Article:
From The Guardian
Co-written by James E Clyburn
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Today in America, we have a major crisis in primary health care. Tens of millions of people, including many with health insurance, are unable to access a doctor or a dentist when they need one. The result is that patients suffer unnecessarily and become sicker than they should. Some end up at expensive emergency rooms and some in hospitals. Our healthcare system wastes billions of dollars on expensive care that could be avoided with a strong primary care system.
Ask any doctor or nurse, and they will tell you this: having reliable access to high-quality primary healthcare is a big part of what keeps people healthy. This is exactly what the more than 1,400 federally qualified community health centers and their 10,000 delivery sites in this country provide every day.
We know community health centers work. Legislation that we introduced in 2009 greatly expanded community health centers as part of the Affordable Care Act, and we are extremely proud of what they are accomplishing. It is time to build on that success.
The bill that we just introduced -- the Community Health Center and Primary Care Workforce Expansion Act -- does just that. It calls for a doubling of the number of patients served by community health centers. Under this bill, community health centers throughout the country would be able to increase the number of patients they serve with high-quality healthcare -- from roughly 25 million today to 50 million people in the next decade.
We believe that in the wealthiest country in the history of the world, every American should have a medical home. This will not only save lives and ease suffering, but will save taxpayer dollars by providing some of the most cost-effective care in the country.
When compared to other providers, community health centers save, on average, $2,371 per Medicaid patient and up to $1,210 per Medicare patient. In one year, they generated more than $24bn in savings to the entire national healthcare system. And because community health centers help people maintain and improve their health and wellness by focusing on primary care that is reasonably priced, they also help people avoid bankruptcy because of unaffordable medical costs.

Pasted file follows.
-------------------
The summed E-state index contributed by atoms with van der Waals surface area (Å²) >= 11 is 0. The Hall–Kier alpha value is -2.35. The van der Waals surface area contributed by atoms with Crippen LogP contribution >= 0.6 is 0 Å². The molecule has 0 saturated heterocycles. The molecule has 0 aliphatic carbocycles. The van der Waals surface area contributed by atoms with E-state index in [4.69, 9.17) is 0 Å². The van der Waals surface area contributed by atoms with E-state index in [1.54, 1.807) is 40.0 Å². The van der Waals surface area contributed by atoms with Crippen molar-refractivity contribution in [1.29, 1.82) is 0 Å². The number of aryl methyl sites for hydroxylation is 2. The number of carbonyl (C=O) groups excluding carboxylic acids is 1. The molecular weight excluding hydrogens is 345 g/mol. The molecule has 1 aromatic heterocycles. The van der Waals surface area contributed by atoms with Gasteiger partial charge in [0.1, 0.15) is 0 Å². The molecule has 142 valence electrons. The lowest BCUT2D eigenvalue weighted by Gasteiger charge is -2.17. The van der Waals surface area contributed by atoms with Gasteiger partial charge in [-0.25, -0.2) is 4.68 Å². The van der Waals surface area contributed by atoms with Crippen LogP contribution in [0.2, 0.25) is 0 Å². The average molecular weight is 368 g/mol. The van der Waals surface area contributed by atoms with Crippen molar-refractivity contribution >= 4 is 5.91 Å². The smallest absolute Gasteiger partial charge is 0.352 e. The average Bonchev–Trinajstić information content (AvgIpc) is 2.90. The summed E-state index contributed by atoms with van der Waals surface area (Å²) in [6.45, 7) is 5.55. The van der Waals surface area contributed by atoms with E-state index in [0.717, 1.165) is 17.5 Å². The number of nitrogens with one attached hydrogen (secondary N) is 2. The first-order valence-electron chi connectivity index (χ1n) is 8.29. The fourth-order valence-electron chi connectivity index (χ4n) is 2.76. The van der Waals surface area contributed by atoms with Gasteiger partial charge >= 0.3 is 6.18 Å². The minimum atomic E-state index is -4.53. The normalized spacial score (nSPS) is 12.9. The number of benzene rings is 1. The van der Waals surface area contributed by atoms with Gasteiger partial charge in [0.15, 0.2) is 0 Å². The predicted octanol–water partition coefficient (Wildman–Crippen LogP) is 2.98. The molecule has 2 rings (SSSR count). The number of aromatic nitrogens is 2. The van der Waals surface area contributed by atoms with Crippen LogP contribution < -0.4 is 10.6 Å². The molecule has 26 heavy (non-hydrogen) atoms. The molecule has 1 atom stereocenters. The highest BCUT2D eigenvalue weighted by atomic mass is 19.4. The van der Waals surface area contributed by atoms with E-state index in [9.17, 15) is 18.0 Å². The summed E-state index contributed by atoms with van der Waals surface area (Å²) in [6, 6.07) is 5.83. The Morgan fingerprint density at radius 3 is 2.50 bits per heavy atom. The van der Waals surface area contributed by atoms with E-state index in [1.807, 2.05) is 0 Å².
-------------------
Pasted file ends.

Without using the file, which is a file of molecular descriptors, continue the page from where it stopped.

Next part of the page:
Our bill also doubles the amount of money for the National Health Service Corps (NHSC). At a time when we desperately need more doctors, dentists and nurses in medically underserved areas, this successful federal program provides debt forgiveness for medical professionals who are prepared to practice in communities that need them.
Our bill also includes robust investments in Teaching Health Centers and Nurse Practitioner Residency Training Programs, which train new primary healthcare doctors and nurses -- the majority of whom are trained in community health centers and continue working in them after graduating.
Today community health centers protect, preserve and improve the health and wellness of 25 million Americans, including some of our country's most vulnerable residents. In addition to healthcare, they also provide dental care, mental health services and the lowest cost prescription drugs in America.
They provide care to 13 million people in rural communities -- most of whom have nowhere else to go. These centers care for 300,000 veterans, tens of thousands of homeless people and roughly 2 million medically underserved seniors. And they do so regardless of a person's ability to pay, their nationality or religious background, or where they live. In fact, one in three people living in poverty are served by community health centers; one in five who receive health care from them are uninsured.
In the rural states of Vermont and South Carolina, which we represent, community health centers play an enormously important role in the provision of healthcare. In Vermont more than 155,000 people -- almost 25% of the state's population -- receive their primary care at community health centers; in South Carolina the number is more than 360,000. For many of these patients, and millions more throughout the country, community health centers are literally the difference between life and death.
In addition, community health centers create jobs and are a boon to local economies in communities that are often struggling. Nearly 190,000 people are employed by community health centers and they generate more than $45bn in total economic activity.
Today, it is vitally important that we fight back against the disastrous Republican "healthcare" plan that would throw 22 million Americans off health insurance while giving $500bn in tax breaks to the very rich and large corporations.
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